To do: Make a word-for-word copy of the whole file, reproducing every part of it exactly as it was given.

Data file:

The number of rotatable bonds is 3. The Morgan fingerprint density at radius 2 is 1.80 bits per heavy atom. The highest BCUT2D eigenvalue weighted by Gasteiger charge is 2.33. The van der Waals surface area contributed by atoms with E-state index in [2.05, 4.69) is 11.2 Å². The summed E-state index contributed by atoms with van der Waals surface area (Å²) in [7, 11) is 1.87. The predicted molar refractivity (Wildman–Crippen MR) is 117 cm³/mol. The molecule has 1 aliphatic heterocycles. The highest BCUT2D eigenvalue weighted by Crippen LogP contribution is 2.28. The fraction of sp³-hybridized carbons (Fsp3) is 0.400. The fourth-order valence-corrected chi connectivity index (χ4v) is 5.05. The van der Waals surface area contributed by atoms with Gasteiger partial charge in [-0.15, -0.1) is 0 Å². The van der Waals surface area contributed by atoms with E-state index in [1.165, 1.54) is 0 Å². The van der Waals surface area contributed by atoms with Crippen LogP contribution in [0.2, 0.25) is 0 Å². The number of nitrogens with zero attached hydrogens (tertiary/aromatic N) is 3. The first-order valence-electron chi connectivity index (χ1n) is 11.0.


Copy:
The number of rotatable bonds is 3. The Morgan fingerprint density at radius 2 is 1.80 bits per heavy atom. The highest BCUT2D eigenvalue weighted by Gasteiger charge is 2.33. The van der Waals surface area contributed by atoms with E-state index in [2.05, 4.69) is 11.2 Å². The summed E-state index contributed by atoms with van der Waals surface area (Å²) in [7, 11) is 1.87. The predicted molar refractivity (Wildman–Crippen MR) is 117 cm³/mol. The molecule has 1 aliphatic heterocycles. The highest BCUT2D eigenvalue weighted by Crippen LogP contribution is 2.28. The fraction of sp³-hybridized carbons (Fsp3) is 0.400. The fourth-order valence-corrected chi connectivity index (χ4v) is 5.05. The van der Waals surface area contributed by atoms with Gasteiger partial charge in [-0.15, -0.1) is 0 Å². The van der Waals surface area contributed by atoms with E-state index in [1.165, 1.54) is 0 Å². The van der Waals surface area contributed by atoms with Crippen LogP contribution in [0.2, 0.25) is 0 Å². The number of nitrogens with zero attached hydrogens (tertiary/aromatic N) is 3. The first-order valence-electron chi connectivity index (χ1n) is 11.0.